This paper is a continuation of previous research reported in Ref. . The previous paper discussed the relationship between fiber volume fraction in filament wound composite vessels and failure pressure. This research included a design of experiment investigation of manufacturing and design variables that affect composite vessel quality and strength. Statistical analysis of the data shows that composite vessel strength was affected by the manufacturing and design variables. In general, it was found that the laminate stacking sequence, winding tension, winding-tension gradient, winding time, and the interaction between winding-tension gradient and winding time significantly affected composite strength. The mechanism responsible for increases in composite strength was related to the strong correlation between fiber volume fraction in the composite and vessel strength. Cylinders with high-fiber volume in the hoop layers tended to deliver high-fiber strength. This paper further examines the relationship between fiber volume fraction and fiber strain to failure. Data from unidirectional strand tests and additional vessel tests are presented. A computer program that is based on the thermokinetics of the resin and processing conditions is used to calculate the fiber volume fraction distribution in the filament wound vessel. The strand's strength-versus-fiber volume data together with the computer program are used to predict composite vessel burst pressure. In general, good agreement with experimental data is observed.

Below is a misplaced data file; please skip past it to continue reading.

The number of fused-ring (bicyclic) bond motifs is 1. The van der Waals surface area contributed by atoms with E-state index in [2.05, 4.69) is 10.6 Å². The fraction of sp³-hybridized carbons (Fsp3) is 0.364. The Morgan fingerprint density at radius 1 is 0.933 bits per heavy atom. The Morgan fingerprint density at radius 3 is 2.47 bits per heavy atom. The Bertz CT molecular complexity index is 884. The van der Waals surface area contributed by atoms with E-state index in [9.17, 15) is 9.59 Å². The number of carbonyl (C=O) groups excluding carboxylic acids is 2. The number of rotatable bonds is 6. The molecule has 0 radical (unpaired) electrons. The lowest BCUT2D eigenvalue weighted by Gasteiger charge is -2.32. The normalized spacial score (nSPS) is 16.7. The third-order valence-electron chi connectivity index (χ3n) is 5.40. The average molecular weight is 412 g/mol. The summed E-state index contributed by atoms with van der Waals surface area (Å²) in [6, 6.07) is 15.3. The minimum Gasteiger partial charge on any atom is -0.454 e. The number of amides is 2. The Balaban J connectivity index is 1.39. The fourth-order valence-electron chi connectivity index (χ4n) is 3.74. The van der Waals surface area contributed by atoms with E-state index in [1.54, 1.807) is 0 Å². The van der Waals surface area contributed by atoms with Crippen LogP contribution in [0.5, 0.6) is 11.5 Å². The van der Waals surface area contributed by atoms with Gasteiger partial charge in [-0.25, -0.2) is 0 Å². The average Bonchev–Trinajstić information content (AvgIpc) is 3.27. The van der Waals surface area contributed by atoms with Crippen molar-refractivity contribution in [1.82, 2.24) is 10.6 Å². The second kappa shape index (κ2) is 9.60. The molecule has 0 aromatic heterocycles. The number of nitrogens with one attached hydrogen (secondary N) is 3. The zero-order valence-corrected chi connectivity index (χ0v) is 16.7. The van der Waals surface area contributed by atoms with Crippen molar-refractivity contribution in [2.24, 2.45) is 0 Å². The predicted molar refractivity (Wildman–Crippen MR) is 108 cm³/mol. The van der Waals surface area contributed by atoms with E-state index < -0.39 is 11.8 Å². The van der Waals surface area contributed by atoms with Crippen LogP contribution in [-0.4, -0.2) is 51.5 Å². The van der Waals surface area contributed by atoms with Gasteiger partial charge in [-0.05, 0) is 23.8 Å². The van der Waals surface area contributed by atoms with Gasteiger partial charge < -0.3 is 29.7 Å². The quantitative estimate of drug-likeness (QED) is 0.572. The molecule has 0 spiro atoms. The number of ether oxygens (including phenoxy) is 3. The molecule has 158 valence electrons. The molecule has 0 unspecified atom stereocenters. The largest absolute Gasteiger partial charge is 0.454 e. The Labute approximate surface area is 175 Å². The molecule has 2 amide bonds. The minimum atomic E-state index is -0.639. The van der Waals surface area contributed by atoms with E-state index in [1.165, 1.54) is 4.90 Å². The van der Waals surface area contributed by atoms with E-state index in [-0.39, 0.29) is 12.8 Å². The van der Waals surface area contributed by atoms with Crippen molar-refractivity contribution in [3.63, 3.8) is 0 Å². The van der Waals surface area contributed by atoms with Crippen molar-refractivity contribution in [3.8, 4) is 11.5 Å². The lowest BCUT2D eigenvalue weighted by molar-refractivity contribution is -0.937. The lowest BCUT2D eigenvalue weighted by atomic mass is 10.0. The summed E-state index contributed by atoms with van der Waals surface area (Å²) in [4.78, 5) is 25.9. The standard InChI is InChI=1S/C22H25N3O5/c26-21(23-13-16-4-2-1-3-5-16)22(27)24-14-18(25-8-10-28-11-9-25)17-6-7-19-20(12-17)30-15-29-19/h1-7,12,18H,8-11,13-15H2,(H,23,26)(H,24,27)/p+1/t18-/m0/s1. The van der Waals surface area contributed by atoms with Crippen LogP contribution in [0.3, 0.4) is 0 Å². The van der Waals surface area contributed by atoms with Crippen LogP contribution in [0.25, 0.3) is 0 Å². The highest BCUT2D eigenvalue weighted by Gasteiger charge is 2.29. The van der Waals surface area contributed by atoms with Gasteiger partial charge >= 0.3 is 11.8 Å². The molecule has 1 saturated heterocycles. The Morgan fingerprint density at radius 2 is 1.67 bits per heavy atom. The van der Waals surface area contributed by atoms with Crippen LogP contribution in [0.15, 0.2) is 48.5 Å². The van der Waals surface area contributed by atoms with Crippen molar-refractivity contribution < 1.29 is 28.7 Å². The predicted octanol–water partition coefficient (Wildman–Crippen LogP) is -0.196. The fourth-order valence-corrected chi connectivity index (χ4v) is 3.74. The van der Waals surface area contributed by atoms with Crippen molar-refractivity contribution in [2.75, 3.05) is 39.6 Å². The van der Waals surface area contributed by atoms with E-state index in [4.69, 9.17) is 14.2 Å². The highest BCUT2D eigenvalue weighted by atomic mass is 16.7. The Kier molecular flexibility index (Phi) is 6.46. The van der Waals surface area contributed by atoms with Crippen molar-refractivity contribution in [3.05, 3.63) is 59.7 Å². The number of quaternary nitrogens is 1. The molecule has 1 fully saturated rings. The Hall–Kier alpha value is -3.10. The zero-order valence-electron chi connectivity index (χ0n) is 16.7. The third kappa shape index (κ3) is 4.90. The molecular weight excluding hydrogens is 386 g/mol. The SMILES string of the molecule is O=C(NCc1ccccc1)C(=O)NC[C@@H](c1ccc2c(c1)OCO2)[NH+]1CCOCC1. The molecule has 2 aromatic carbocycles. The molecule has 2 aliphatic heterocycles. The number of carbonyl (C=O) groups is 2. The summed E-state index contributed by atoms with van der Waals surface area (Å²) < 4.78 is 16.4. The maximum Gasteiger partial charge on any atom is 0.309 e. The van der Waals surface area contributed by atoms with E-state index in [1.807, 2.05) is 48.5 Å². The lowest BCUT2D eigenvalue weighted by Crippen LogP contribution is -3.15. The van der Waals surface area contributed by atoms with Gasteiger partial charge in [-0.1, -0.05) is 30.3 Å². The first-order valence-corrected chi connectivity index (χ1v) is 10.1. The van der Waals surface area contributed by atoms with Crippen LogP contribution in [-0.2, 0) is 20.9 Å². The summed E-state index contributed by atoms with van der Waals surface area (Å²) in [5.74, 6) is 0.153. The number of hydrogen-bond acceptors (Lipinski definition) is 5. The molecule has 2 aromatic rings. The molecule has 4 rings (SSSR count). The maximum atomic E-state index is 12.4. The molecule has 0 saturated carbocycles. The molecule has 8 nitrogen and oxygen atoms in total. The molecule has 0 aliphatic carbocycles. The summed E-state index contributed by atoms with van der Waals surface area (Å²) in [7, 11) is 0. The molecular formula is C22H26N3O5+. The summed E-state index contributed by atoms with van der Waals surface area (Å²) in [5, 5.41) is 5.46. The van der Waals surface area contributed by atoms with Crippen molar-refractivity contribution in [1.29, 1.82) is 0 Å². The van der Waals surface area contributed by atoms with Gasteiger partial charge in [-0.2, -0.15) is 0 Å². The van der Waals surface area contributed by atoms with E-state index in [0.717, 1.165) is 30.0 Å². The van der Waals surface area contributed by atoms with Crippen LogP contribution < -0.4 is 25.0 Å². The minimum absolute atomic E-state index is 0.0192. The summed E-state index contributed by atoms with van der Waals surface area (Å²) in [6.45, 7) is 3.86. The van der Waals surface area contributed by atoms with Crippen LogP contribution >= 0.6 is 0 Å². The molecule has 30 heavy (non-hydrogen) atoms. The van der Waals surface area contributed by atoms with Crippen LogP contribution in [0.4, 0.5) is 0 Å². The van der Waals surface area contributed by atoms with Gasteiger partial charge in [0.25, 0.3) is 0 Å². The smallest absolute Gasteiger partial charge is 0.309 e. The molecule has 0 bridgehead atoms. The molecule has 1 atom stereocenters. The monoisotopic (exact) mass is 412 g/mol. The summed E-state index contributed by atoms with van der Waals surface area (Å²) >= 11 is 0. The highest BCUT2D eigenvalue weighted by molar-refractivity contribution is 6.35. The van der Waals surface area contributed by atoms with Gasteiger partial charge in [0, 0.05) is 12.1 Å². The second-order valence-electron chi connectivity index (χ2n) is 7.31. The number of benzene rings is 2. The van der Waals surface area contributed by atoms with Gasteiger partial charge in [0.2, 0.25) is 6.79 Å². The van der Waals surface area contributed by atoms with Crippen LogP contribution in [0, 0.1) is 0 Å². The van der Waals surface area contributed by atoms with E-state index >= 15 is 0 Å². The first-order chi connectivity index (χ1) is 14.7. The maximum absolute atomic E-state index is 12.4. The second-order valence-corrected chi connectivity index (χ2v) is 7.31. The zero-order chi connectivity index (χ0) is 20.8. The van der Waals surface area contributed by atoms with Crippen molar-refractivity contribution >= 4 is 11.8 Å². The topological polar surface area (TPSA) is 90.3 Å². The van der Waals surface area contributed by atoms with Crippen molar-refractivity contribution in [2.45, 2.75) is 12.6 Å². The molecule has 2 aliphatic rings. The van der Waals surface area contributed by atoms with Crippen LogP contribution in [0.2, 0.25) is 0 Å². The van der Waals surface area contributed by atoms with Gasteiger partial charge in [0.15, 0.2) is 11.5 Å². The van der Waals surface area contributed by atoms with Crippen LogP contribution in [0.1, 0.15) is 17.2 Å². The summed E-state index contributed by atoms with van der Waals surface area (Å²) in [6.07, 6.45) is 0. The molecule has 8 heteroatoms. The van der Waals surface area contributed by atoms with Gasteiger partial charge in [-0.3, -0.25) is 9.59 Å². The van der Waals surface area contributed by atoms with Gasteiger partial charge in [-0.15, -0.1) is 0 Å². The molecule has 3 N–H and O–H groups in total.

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- A. Fibers
- B. Residual/internal stress
- E. Filament winding